Sending out regular customer surveys can help you understand your customer behaviours further. By asking several questions, you can use the answers to segment your audience, as well as inform your communication strategy thereafter. 

Now you know the different types of segmentation, you need to think about how to collate the data that will give you insight into what your segments should be.

How to build your market segmentation information

1. Use open-ended questions

One of the most quickest and successful ways to collate data and information about your customers is to simply ask them. Create a list of questions that will give you the answers to segment your audience.

There are many ways you can collate the answers. In-person is a great way to build rapport, but online surveys allow customers time to think and elaborate on their answers. Sending questionnaires by mail to customers with other news/updates/reminders is another way to get their thoughts, whilst providing additional value.

2. Identify your segments

Analyse the results from your questions, polls and surveys to determine what segments form naturally. This information will help guide your segmentation strategy.

3. Select your type of market segment

Choose which of the types of market segmentation you’re going to use. More often than not this is made up of more than one type.

4. Test your results

Marketing campaigns aimed at your selected segments should provide quantifiable results if you’ve chosen the correct target audiences and created the right messaging to support them in a way which is simple and beneficial to them. At this stage, you’ll want to test your segments and gauge their responses to ensure you’re getting the desired results.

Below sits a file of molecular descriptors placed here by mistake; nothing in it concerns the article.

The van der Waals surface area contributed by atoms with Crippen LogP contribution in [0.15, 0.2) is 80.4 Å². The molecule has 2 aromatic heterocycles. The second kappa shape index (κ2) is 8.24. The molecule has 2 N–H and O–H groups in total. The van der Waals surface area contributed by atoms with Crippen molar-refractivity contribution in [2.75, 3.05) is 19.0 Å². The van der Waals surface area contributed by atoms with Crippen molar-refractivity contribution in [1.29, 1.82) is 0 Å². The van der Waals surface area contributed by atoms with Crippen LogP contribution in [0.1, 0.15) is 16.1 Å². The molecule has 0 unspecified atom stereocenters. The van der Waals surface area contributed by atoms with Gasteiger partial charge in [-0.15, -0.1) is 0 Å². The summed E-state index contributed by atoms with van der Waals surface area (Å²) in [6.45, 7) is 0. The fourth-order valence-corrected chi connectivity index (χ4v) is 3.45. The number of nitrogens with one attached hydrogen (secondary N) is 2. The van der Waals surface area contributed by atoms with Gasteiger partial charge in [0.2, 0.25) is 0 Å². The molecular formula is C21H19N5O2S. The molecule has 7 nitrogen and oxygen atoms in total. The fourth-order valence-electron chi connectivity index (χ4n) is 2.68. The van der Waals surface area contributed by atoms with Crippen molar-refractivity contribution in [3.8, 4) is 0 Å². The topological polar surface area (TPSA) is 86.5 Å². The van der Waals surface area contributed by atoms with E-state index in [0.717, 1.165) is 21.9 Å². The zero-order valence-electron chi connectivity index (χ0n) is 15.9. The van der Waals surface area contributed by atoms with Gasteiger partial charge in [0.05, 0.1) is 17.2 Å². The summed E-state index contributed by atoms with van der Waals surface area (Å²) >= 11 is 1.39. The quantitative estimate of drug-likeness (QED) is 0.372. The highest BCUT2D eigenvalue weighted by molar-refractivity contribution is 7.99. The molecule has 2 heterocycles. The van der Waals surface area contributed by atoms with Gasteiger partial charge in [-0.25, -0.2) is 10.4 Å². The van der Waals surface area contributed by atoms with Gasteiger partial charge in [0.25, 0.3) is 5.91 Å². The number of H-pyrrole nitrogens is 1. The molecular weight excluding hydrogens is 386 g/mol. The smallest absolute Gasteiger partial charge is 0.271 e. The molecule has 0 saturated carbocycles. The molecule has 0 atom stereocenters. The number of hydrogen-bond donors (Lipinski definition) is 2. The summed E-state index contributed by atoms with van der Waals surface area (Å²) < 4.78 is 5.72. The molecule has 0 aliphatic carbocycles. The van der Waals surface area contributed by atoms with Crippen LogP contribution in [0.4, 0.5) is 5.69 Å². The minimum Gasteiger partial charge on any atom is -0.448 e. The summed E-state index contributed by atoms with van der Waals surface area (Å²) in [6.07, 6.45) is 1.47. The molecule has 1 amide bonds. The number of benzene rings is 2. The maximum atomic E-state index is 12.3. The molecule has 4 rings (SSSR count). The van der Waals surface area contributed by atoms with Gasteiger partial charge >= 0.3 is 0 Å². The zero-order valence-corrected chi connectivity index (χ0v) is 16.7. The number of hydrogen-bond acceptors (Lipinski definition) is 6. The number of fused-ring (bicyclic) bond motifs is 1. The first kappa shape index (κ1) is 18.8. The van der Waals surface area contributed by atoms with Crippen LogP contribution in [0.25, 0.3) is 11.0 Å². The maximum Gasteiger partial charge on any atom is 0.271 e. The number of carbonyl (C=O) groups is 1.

5. Trial and error

If testing does not produce the results you expected then re-evaluate your segments and go back to step 1. You may need to think about creating a different segmentation type or a different combination.

Don’t give up – take up via this route can take up to 8-10 touchpoints to get engagement.

Top tips on how to use segmentation effectively

Lastly, we want to share three important things to remember when implementing a segmentation strategy for your customers.

  1. Don’t ignore your data.

The backbone of your market segmentation is your research and the analysis you do. Data quality is essential for a successful segmentation strategy! Before you even ask any questions, you can analyse the data you currently have as you’ll soon discover natural groupings in your audience.

  1. Don’t forget to repeat.

Segmentation isn’t one of these tasks you complete once and then forget about! The market changes every single day! There are new dynamics, technologies and climate and economic impacts that are forever changing the needs and demands of customers. Regularly review your strategy and keep your finger on the pulse!

  1. Don’t be too detailed

Successful segmentation takes time and it’s easy to get carried away in creating hundreds and hundreds of segments. You’re only creating more work for you when it comes to targeted campaigns! Keep your segments generic so you can create actionable insights.